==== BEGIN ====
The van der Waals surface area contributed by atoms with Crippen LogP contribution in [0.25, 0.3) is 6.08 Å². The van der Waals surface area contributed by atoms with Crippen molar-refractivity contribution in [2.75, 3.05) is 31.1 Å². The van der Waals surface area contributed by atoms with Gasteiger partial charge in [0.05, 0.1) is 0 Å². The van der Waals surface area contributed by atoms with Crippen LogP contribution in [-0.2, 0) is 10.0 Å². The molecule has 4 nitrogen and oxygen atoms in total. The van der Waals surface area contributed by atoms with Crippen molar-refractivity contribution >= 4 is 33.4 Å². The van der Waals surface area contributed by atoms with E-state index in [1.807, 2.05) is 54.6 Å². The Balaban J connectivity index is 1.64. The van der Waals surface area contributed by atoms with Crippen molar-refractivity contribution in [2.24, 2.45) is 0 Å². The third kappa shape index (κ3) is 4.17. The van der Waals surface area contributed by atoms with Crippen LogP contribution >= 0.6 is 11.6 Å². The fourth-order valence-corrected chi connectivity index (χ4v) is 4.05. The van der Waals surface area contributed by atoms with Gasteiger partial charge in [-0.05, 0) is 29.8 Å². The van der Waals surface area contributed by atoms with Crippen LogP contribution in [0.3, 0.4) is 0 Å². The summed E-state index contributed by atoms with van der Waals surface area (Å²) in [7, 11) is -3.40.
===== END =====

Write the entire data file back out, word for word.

The van der Waals surface area contributed by atoms with Crippen LogP contribution in [0.25, 0.3) is 6.08 Å². The van der Waals surface area contributed by atoms with Crippen molar-refractivity contribution in [2.75, 3.05) is 31.1 Å². The van der Waals surface area contributed by atoms with Gasteiger partial charge in [0.05, 0.1) is 0 Å². The van der Waals surface area contributed by atoms with Crippen LogP contribution in [-0.2, 0) is 10.0 Å². The molecule has 4 nitrogen and oxygen atoms in total. The van der Waals surface area contributed by atoms with Crippen molar-refractivity contribution >= 4 is 33.4 Å². The van der Waals surface area contributed by atoms with E-state index in [1.807, 2.05) is 54.6 Å². The Balaban J connectivity index is 1.64. The van der Waals surface area contributed by atoms with Crippen molar-refractivity contribution in [2.24, 2.45) is 0 Å². The third kappa shape index (κ3) is 4.17. The van der Waals surface area contributed by atoms with Crippen LogP contribution >= 0.6 is 11.6 Å². The fourth-order valence-corrected chi connectivity index (χ4v) is 4.05. The van der Waals surface area contributed by atoms with Gasteiger partial charge in [-0.05, 0) is 29.8 Å². The van der Waals surface area contributed by atoms with Crippen LogP contribution in [0.3, 0.4) is 0 Å². The summed E-state index contributed by atoms with van der Waals surface area (Å²) in [7, 11) is -3.40.